An Exposed Family Secret

Absolutely no photos are available for this post!

My parents were in their teen years and living in rural Georgia during the beginning years of the Depression.  They were acutely aware of saving anything that could be used again.  Nothing was wasted. Those emotional Depression years took its toll on many of that generation. They continued to scrimp and save during the WW II years that followed.

By the time I was born in 1949, both my parents had permanently adopted a lifestyle of frugality. Giving you a few examples will help you see inside our home!

  • My mother created pieces of aluminum foil from gum wrappers.
  • Why buy toothpaste when we had baking soda?
  • When our black and white television lost its sound, my dad found another set that had no picture. He stacked them piggyback style and we used both: one for sound, one for a picture. We now did not need a new set!
  • Our south Florida homes had neither insulation nor built-in heat because our winters were usually mild. We had one very small kerosine heater for the kitchen on those rare very cold days. My parents did not want to heat any other part of the house.
  • My mother convinced me that chicken bouillon over a stale piece of bread was called “Bread Soup” and was a delicacy!
  • If we had to get up during the night, no lights were to be turned on. That would be a waste of electricity! That rule was intact until my mother suddenly changed her mind!

We had been asleep for hours. Mother had to go to the bathroom just next door to my parents’ room. Of course she didn’t turn on the light. She flailed her arms back and forth as she walked to keep her from running into anything. She neared the bathroom door and turned in order to back up next to the toilet. Excuse me for the mental image you just had here, but it is necessary to the story!!

What my mother did NOT know was that my dad had already gotten up to go to the bathroom and his eyes were now accustomed to the dark. From his vantage point upon the toilet, he could see her coming. Rather than say anything to his sleepy wife, he just outstretched his arms wide. As my mother sat down,  my dad embraced her!!

At this point, I will only say, it is debatable as to who was more warmly received!!

 

Advertisements
This entry was posted in Family, Heritage. Bookmark the permalink.

11 Responses to An Exposed Family Secret

  1. LOL – wonderful story!

    Like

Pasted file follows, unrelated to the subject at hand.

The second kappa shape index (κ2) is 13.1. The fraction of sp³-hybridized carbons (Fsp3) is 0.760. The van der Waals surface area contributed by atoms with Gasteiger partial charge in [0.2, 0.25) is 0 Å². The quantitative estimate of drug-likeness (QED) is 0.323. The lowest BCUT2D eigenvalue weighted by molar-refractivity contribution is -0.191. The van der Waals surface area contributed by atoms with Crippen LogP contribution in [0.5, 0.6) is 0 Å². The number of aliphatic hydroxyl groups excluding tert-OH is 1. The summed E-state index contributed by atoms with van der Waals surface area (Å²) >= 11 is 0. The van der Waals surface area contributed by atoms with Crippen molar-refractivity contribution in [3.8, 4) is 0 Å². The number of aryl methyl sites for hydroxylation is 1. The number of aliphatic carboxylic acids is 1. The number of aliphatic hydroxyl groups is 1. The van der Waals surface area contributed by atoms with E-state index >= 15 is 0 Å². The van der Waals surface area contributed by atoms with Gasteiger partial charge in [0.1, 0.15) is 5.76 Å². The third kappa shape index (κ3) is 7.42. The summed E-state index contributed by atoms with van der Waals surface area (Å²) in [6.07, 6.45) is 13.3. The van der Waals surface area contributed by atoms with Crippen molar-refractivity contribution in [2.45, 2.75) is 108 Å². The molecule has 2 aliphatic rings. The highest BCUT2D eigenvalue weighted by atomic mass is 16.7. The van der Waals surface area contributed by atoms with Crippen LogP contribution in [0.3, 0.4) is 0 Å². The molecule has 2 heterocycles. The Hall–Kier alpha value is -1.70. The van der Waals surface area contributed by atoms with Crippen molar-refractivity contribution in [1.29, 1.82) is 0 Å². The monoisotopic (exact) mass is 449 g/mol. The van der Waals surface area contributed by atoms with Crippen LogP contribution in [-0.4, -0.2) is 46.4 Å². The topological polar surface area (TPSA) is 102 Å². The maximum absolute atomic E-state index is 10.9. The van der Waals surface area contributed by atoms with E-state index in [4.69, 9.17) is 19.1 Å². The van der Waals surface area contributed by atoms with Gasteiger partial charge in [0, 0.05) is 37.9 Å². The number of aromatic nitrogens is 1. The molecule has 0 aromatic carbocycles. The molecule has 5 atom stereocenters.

• Ruth Packard says:

      Our home was originally only 800 square feet, so the sounds of my parents’ laughter woke me up on this night! The worst part is that my parents declared we would tell no one what had happened. They both have passed on and I figured this story is now fair game!!

      Like

  2. 6ftmama says:

    Ah, Ruth. Wonderful examples of the effects of living through the depression. I especially enjoyed the stacked TV story. Gotta love your dad.
    6ftmama

    Like

  3. OMG That is too funny! All I could think was “typical male” LOL.

    Like

  4. Emily says:

    Thanks for the laugh and an insight into life back then … it’s interesting because these days we seem to live in a world that throws so much away – although the baking soda replacement to toothpaste is possibly a better and more natural remedy than some of the fluoride options out there!

    Like

    • Ruth Packard says:

      When I was growing up, I declared I would never do some of the things we did. Ha! One day we were running low on toothpaste and the first thing I did was go get the baking soda!! I draw the line, however, with the double stack televisions!

      Thank you for stopping by, Emily!

      Like

  5. Nea says:

    Delightfully funny! I appreciate how you shared enough to bring me into the reality of your homelife – I feel like I got to try it on.

    Like

    • Ruth Packard says:

      Thank you, Nea! One day I thought I had no one anymore to talk with about our homelife since my brother had died. That was the day I realized these memories should be written down and shared!

      So glad you came into my home!

      Like

Leave a Reply

Fill in your details below or click an icon to log in:

WordPress.com Logo

You are commenting using your WordPress.com account. Log Out / Change )

Twitter picture

You are commenting using your Twitter account. Log Out / Change )

Facebook photo

You are commenting using your Facebook account. Log Out / Change )

Google+ photo

You are commenting using your Google+ account. Log Out / Change )

Connecting to %s